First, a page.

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    @AnoE: Yes, I think that even if we had such a tool, the authors could use it to change the passage in a way that it is undetectable by those tools. But about your 2nd paragraph, don't you think that at least it must be mentioned in the paper that "this result are generated by this tool"? The same as what reaserchers do when they use Matlab, or any other tools.
    – m123
    Jul 21 at 16:57
  • Additionally, I suppose, and I have always heard that a scientific paper must show a scientific effort. Where is the effort when the text is totally generated by chatgpt? except for the efforts taken to change the appearance of the text to be undetectable at the first glance?
    – m123
    Jul 21 at 17:07
  • @m123 The scenario that an LLM will output a scientific paper that passes any form of peer review in a fully automatic way (i.e. given a prompt like "Find an interesting way to extend the work by X and Y on Z") is currently not realistic, even in fields that do not require experimental work or where the experimental work can be done in code, and even if the LLM has access to tools (like CAS, theorem provers, code execution, web browsing). An LLM that contributes to a publishable paper interacts with a researcher and acts as part assistant, part writing aid, sounding board, or knowledge base.
    – Polytropos
    Jul 22 at 11:43
  • @m123: I have added a paragraph about disclosing the use. Regarding "effort": suppose you are a total genius and a new proof that generations of mathematicians have worked on just comes to you in your sleep. You write it down with no effort, and send it to a journal. This would not lessen the benefit of the publication at all, right? I believe "effort" is to be seen here in a meaning that implies that the actual publication has some value in furthering the field; not necessarily that the researcher had a bad time writing it...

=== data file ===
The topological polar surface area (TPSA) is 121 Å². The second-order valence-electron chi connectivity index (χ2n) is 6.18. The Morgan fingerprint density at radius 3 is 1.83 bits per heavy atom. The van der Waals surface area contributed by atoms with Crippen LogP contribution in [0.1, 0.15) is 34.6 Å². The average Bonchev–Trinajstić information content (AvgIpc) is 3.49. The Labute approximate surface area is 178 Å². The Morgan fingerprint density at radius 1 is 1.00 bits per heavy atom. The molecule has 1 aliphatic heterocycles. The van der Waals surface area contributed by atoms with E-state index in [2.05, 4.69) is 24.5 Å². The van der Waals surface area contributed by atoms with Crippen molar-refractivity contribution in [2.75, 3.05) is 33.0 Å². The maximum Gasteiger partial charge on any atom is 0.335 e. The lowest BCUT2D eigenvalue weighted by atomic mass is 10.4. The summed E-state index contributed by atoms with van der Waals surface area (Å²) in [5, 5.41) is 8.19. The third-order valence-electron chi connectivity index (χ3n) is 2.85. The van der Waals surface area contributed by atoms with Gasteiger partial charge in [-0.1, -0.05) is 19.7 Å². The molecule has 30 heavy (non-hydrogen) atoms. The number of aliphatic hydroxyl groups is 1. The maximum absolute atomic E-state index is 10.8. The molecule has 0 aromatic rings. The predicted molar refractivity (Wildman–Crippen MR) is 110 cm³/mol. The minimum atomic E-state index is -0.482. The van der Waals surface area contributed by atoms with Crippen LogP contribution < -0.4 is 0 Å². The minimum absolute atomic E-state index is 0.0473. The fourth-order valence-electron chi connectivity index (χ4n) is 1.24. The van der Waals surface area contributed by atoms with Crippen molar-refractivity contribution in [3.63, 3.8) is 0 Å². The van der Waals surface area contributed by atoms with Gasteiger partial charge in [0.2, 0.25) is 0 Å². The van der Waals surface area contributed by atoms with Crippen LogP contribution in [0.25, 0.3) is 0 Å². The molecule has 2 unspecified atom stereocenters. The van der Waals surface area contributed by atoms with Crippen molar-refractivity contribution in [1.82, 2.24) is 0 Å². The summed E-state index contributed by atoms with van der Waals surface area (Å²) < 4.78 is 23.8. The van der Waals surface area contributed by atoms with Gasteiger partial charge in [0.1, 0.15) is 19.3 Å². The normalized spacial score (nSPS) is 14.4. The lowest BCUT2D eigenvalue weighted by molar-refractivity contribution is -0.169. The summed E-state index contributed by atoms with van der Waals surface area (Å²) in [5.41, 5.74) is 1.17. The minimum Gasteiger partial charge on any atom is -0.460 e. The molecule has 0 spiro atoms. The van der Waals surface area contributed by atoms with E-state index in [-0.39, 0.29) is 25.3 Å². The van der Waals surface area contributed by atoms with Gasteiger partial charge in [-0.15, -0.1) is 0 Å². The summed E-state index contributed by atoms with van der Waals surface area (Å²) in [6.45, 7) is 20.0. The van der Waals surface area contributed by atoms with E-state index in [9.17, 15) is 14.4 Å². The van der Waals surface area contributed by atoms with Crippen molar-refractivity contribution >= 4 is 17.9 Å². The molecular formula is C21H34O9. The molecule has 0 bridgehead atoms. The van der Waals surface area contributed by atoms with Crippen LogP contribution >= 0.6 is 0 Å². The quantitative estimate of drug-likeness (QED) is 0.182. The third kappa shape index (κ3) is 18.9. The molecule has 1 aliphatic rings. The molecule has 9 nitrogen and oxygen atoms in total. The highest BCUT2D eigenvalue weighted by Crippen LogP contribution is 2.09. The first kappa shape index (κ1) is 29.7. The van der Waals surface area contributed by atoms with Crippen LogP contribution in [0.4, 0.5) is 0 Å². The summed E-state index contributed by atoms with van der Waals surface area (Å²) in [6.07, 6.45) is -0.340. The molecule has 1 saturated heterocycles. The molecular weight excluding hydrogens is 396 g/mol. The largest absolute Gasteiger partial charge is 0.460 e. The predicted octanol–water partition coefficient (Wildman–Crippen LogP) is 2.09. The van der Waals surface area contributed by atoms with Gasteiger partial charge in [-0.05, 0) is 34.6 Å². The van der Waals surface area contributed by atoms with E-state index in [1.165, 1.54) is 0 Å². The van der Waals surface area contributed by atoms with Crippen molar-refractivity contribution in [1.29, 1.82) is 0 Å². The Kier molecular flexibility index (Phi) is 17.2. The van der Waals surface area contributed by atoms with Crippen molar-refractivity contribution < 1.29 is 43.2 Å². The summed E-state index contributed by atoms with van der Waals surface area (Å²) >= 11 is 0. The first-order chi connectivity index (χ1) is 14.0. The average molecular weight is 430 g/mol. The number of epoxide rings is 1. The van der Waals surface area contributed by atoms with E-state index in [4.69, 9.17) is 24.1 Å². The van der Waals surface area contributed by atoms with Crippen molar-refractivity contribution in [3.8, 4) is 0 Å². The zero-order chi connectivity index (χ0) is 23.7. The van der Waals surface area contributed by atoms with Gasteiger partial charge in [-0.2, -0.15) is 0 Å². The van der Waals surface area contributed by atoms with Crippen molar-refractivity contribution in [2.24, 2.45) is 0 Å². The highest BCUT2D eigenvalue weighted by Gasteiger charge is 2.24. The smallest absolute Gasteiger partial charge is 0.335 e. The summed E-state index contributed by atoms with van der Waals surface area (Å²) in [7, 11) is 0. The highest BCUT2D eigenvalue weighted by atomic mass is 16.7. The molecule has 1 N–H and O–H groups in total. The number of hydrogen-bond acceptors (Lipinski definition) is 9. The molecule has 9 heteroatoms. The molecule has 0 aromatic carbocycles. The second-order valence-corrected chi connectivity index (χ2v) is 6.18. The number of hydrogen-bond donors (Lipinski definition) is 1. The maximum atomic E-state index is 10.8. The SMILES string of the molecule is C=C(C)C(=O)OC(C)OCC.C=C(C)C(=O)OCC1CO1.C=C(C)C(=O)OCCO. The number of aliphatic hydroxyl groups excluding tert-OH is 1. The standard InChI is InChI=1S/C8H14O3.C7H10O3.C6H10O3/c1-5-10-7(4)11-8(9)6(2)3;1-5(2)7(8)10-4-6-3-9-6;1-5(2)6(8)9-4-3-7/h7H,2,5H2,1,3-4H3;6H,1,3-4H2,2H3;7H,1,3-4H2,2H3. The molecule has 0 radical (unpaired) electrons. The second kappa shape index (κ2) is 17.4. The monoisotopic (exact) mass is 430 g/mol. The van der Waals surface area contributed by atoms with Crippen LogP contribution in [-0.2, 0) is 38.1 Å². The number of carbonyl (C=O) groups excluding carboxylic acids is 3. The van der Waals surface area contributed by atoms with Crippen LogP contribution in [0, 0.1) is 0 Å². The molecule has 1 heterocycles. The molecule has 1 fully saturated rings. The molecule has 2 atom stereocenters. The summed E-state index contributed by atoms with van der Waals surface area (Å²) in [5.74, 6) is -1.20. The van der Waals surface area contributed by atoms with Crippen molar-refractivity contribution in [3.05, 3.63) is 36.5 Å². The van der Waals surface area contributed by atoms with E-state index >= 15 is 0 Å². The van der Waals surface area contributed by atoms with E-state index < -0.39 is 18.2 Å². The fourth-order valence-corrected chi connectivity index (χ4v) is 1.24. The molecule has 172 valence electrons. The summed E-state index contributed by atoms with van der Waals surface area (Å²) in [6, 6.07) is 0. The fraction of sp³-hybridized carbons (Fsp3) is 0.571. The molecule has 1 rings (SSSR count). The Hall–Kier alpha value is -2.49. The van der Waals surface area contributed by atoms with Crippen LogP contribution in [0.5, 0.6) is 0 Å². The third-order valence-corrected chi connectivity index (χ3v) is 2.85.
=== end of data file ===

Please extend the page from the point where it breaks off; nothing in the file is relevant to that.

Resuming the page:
– AnoE
    Jul 24 at 8:24

Two options:

  1. You could write directly to the editor now, without finishing the review, to raise your suspicions.
  2. You could finish the review, and include your suspicions in the "confidential to editor" box.

The more convinced you are that the paper is AI-generated, the more attractive #1 becomes, since it saves you from having to finish the review. The drawback is if the editor says "continue to review anyway" then the author would also be waiting longer, so only do it if you're confident.

It's because you are alleging misconduct that your suspicions should be kept confidential to the editor. Don't send it directly to the author, it is not likely to end well.

I checked other papers of the authors also, they are experienced, and it seems that they should not be such unexperienced that doesn't know the most basic requirements of a scientific paper.

About this, there are a couple more tools that the editors should have access to that you don't: they can see which email the authors used to submit the manuscript, and they can check if that email matches the authors' institution webpages. The editors can also see the cover letter if there is one, and they might have communicated with the authors already for other things (e.g. on whether the manuscript contains any copyrighted material). They are better-positioned than you to investigate, so you should definitely leave it to them.

  • Should I write some of the problems of the paper in the parts that the authors can see? Do you suggest 1 or 2: 1. I write to the boxes for authors my evidences with a ling list of its problems (e.g, the organization of the paper, lack of any real proposed scheme, non coherent passage,...) without explicitly mentioning that I deduced this is AI generated, and then just write to the editor that I guess this is AI generated". Or 2. I just briefly mention to authors that this paper doesn't have any contribution and experimental result. And then write all my reasoning confidentially to the editor?
    – m123
    Jul 21 at 9:09
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    @m123 if you're doing my option #2, then I'd take an in-between of your two options: highlight the most major issues, add "I have a lot of minor comments, but I think the major comments are already sufficient to reject the paper", and leave everything else in the confidential-to-editor box.
    – Allure
    Jul 21 at 9:56

I recommend reviewing the manuscript solely for suitability for publication in the journal you're refereeing for. If you have suspicion that the text was generated by AI, and you think the conclusion that observation would drive you to is different from the conclusion you reached based upon the suitability of the manuscript as an academic contribution, mention your concerns in whatever mechanism the journal provides for confidential comments to the editor.